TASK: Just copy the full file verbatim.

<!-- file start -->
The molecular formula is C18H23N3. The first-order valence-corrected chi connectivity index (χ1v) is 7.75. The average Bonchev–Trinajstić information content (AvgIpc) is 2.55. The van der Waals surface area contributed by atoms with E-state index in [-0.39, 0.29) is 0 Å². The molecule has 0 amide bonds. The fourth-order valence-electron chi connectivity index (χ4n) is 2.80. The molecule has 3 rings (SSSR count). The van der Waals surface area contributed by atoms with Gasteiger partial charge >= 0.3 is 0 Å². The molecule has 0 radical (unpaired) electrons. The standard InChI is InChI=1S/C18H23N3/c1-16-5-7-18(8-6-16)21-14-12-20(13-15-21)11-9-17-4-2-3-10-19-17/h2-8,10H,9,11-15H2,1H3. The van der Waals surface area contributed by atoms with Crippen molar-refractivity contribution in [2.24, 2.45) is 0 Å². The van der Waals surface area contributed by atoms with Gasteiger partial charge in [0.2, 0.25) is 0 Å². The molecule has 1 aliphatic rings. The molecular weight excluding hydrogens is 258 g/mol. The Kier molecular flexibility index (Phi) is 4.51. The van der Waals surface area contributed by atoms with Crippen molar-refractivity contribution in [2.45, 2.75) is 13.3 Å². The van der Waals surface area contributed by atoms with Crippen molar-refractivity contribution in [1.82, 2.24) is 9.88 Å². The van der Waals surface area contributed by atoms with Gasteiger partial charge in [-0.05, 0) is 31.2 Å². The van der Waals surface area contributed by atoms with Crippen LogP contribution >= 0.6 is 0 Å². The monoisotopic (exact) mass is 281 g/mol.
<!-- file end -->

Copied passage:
The molecular formula is C18H23N3. The first-order valence-corrected chi connectivity index (χ1v) is 7.75. The average Bonchev–Trinajstić information content (AvgIpc) is 2.55. The van der Waals surface area contributed by atoms with E-state index in [-0.39, 0.29) is 0 Å². The molecule has 0 amide bonds. The fourth-order valence-electron chi connectivity index (χ4n) is 2.80. The molecule has 3 rings (SSSR count). The van der Waals surface area contributed by atoms with Gasteiger partial charge >= 0.3 is 0 Å². The molecule has 0 radical (unpaired) electrons. The standard InChI is InChI=1S/C18H23N3/c1-16-5-7-18(8-6-16)21-14-12-20(13-15-21)11-9-17-4-2-3-10-19-17/h2-8,10H,9,11-15H2,1H3. The van der Waals surface area contributed by atoms with Crippen molar-refractivity contribution in [2.24, 2.45) is 0 Å². The van der Waals surface area contributed by atoms with Gasteiger partial charge in [0.2, 0.25) is 0 Å². The molecule has 1 aliphatic rings. The molecular weight excluding hydrogens is 258 g/mol. The Kier molecular flexibility index (Phi) is 4.51. The van der Waals surface area contributed by atoms with Crippen molar-refractivity contribution in [2.45, 2.75) is 13.3 Å². The van der Waals surface area contributed by atoms with Crippen molar-refractivity contribution in [1.82, 2.24) is 9.88 Å². The van der Waals surface area contributed by atoms with Gasteiger partial charge in [-0.05, 0) is 31.2 Å². The van der Waals surface area contributed by atoms with Crippen LogP contribution >= 0.6 is 0 Å². The monoisotopic (exact) mass is 281 g/mol.